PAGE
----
Infected Raccoon in Frankfort
A case of canine distemper has been discovered recently in a raccoon located near Frankfort, Kentucky. The Kentucky Department of Fish and Wildlife Resources confirmed the case after trapping and testing the animal. Multiple reports have come in about sick raccoons in the area. Although canine distemper cannot be passed along to humans, officials are still warning about the virus because it can be transferred to unvaccinated dogs. Some of the common symptoms are respiratory distress, coughing, watery discharge from the eyes and nose and diarrhea.
In other raccoon control related news, the United States government has been waging a secret war against rabies since 1997. Dogs no longer pose the greatest threat in terms of transmitting the disease, so officials set their sights on the next biggest threat, raccoons. The U.S. government has been distributing oral rabies vaccines targeted to the furry little creatures for over a decade now. The program costs about $28 million every year but ends up saving taxpayers twice as much by preventing the need for further research and medical care.
After discovery of infected raccoon, here’s what you need to know about canine distemper
The Kentucky Department of Fish and Wildlife Resources has confirmed canine distemper in a wild raccoon collected from Frankfort’s east side.
The confirmation followed resident report of raccoons that appeared to be sick. Canine distemper is not transmissible to people, but unvaccinated dogs are at risk, officials said.
Here are some commonly asked questions:
What is canine distemper?
Canine distemper is caused by a virus and often occurs in raccoons, gray foxes, coyotes and, occasionally, skunks. Common symptoms in infected animals include respiratory distress, coughing, sneezing, watery discharge from the eyes and nose, crusty footpads and diarrhea.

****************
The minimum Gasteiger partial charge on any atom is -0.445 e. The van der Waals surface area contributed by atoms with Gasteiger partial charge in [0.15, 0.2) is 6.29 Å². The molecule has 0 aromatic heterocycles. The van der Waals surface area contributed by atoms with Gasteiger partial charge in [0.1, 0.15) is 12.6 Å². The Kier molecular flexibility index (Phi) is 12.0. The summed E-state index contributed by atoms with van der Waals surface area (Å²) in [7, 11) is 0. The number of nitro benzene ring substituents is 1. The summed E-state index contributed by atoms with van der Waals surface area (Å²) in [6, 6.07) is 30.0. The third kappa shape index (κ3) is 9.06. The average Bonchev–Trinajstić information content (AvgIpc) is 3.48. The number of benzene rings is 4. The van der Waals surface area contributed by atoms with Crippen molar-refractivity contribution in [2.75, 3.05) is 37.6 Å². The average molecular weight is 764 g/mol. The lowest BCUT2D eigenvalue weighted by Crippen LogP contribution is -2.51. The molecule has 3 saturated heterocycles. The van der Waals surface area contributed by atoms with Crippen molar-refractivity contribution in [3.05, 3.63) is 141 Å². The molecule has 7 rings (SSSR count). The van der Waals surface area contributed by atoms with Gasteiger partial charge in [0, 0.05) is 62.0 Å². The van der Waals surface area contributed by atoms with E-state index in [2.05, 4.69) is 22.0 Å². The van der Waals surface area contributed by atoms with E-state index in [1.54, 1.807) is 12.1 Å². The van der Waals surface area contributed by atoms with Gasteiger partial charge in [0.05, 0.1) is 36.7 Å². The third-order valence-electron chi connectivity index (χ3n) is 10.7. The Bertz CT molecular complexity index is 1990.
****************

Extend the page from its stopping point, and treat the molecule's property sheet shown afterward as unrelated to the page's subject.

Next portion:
Summary: The Kentucky Department of Fish and Wildlife Resources has discovered a case of canine distemper in a raccoon found in Frankfort. Canine distemper cannot be passed along to humans but can be transferred to unvaccinated dogs. The virus includes symptoms such as respiratory distress and coughing, among other things.
Inside the massive effort to tackle America’s greatest rabies threat
Most people don’t know it, but the U.S. government has been distributing oral rabies vaccines targeted at raccoons since 1997 as part of a massive public and animal health initiative. Called the National Rabies Management Program, it’s the largest coordinated effort to control a zoonotic disease in wildlife populations ever undertaken in the U.S.
The program costs about $28 million to run every year, but it’s estimated to save taxpayers $60 million in preventing the need for public health investigations, animal rabies tests, and access to post-exposure vaccines for humans. The idea is that the fewer wild animals that have rabies, the less likely it is that people, pets, or livestock come into contact with the disease, which is 100 percent fatal if left untreated. Read more
Summary: Dogs no longer pose the greatest threat to humans when it comes to passing along rabies. Researchers have set their sights on the biggest culprit we know of today, raccoons. The U.S. government has been fighting this battle since 1997 by distributing oral rabies vaccines targeted at raccoons.